“Étretat is becoming more and more amazing. Now is the real moment….” Claude Monet, February, 1883.
My soulstrolling pal Kayce Hughlett prompted our weekend adventure from Paris to Normandy. Following her intuition, we found ourselves driving through the countryside from Trouville/Deauville to Étretat on a Friday evening in October.
A mutual friend adores Étretat and recommended a visit. Having heard via other writings and ‘tourist’ tips we headed to Honfleur on route, thinking we may stay there for the night, explore and soulstroll Étretat the following day. Driving into Honfleur we both felt a strong ‘no’ – yes it was a beautiful setting, but there were crowds of people, and a powerful internal resistance from both of us that this was not the right fit.
What to do? Pull over, check booking.com et voilá: Kayce found a room at Domaine St. Clair. It was dark, Kayce’s phone battery was low, and google maps was dimming as we headed off a small side road, wondering aloud: ‘where exactly is our hotel?’ Headlights catching a small sign: Domaine Saint Cloud.
Fantastique! The hotel concierge checked us in, scurried us out one door, across a path, through another door, then up some red carpeted winding stairs to our room: we opened the windows to see the lights shining off of The Manneport.
Giddy with delight we headed to the hotel’s restaurant where the chef treated us to an incredible meal. Upon mentioning she was vegetarian, the server promptly closed Kayce’s menu and said something to the effect of ‘this is an easy decision for you.’ The chef crafted a feast.
I hadn’t noticed how the city noise of Paris had been affecting me until I awoke to birds chirping outside the open window. Ah, quiet.
The sunshine Saturday forecast slowly moved into a foggy afternoon. We drove down into Étretat and strolled to the center of town. Magical: bistros, cafés, brick homes, small shops, rock cliffs, pathways, the sea. Large rocks cover the beach and when your eyes are closed the sound of the waves on the tide, coming and going, flowing, dancing over the rocks, is like being in the presence of a symphony orchestra.
With the change in weather forecast, purchases of the classic ‘Normandy’ blue and white striped shirts were required. Following the path along the cliffs edge we climbed above town. Half moon pose was called for as we strolled our way with fellow explorers: a bride and groom, families with children, picnickers and cows.
“I believe in kindness, also in mischief. Also in singing, especially when singing is not necessarily prescribed.” Mary Oliver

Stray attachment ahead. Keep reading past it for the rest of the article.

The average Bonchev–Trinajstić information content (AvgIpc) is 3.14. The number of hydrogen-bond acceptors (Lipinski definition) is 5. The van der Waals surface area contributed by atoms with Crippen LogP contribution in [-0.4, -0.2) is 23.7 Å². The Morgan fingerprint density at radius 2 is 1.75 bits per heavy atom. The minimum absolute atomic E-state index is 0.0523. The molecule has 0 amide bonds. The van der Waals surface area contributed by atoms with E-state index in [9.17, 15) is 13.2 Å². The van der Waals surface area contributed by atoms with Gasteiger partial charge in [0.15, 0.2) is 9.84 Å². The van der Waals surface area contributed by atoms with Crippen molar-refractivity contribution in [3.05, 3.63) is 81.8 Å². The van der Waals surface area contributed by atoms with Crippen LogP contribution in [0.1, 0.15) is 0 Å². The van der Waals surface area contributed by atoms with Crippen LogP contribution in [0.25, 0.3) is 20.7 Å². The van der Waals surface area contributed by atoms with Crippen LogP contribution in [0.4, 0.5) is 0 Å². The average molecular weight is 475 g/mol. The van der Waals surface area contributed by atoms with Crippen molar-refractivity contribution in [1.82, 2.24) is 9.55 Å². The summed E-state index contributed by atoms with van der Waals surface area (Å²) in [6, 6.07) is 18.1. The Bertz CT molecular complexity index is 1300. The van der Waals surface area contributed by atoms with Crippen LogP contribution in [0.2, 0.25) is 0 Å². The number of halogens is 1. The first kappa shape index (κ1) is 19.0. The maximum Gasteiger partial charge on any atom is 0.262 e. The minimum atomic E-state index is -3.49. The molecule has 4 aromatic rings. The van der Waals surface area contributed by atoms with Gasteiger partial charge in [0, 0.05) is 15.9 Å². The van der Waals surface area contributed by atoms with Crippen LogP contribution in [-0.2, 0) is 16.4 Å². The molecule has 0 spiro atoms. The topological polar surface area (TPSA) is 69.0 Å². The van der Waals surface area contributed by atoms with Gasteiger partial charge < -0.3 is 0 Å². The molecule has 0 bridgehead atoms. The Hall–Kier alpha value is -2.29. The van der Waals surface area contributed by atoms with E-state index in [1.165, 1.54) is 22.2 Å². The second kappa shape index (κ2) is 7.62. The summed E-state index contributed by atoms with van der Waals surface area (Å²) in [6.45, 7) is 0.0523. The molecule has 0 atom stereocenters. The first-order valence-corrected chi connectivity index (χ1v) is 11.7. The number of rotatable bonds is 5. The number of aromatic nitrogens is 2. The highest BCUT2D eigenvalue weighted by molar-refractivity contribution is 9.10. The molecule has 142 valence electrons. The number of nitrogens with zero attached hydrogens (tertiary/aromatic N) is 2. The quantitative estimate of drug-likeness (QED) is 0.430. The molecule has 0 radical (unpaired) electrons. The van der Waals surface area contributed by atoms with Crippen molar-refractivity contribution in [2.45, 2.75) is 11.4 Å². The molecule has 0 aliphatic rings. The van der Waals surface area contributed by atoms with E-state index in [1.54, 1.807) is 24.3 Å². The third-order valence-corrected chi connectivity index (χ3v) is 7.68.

‘Normandy, creperie, boulangerie, by the sea…’ sung in french, this ryhmes 🙂 We left Étretat in the late afternoon, driving again through Honfleur but passing it by and continuing along. With booking.com as assistant we arrived in Arromanches-les-Bains, also know as Gold Beach. Fog hovered as we walked down to the beach in the dark from our hotel.
It is sobering to walk in this place. To remember. To reflect upon battles fought here and lives lost. To walk barefoot upon the sand.This is a historic place.
Landings took place here during the Second World War. My Grandfather, George C Jones was the Chief of the Canadian Navy during this time. My mom (9 years old then) tells of how she remembers hiding in the closet in the house, due to the weight of apprehension she felt in the air, as they waited to hear the outcome on D-Day. My dad (11 at the time) was growing up in Alexandria, Scotland.
We left Arromanches-les-Bains in the early afternoon and headed to Anguerny. As serendipity and magic have their way: Kayce’s son-in-law has family in the area and it was a short drive from where we were. With the wonders of technology he guided us to a forest walk leading to an old church; one in which he had walked with his family as a child. Quiet, peaceful, birds singing, sunshine….we strolled along the winding wooded path.
Canadian by birth, I was struck by a memorial erected upon driving into Anguerny. “In memory of those gallant members of the Queen’s own Rifles of Canada who gave their lives to take, and hold Anguerny, June 6th, 1944. We will remember them.” Not something we’d gone looking for, or previously known was here. My soul saying to my heart, “I would like to return.”
Merci beaucoup Kayce Hughlett for your soulstrolling adventuresome spirit, for following your intuition and for introducing me to Mary and Max. Thank you Mary for sharing Étretat and to Max for the introduction to Anguerny. Bises!
2 Comments Add yours
You take us there with your story telling, beautiful, thank you.
Thanks for reading, Jenny 🙂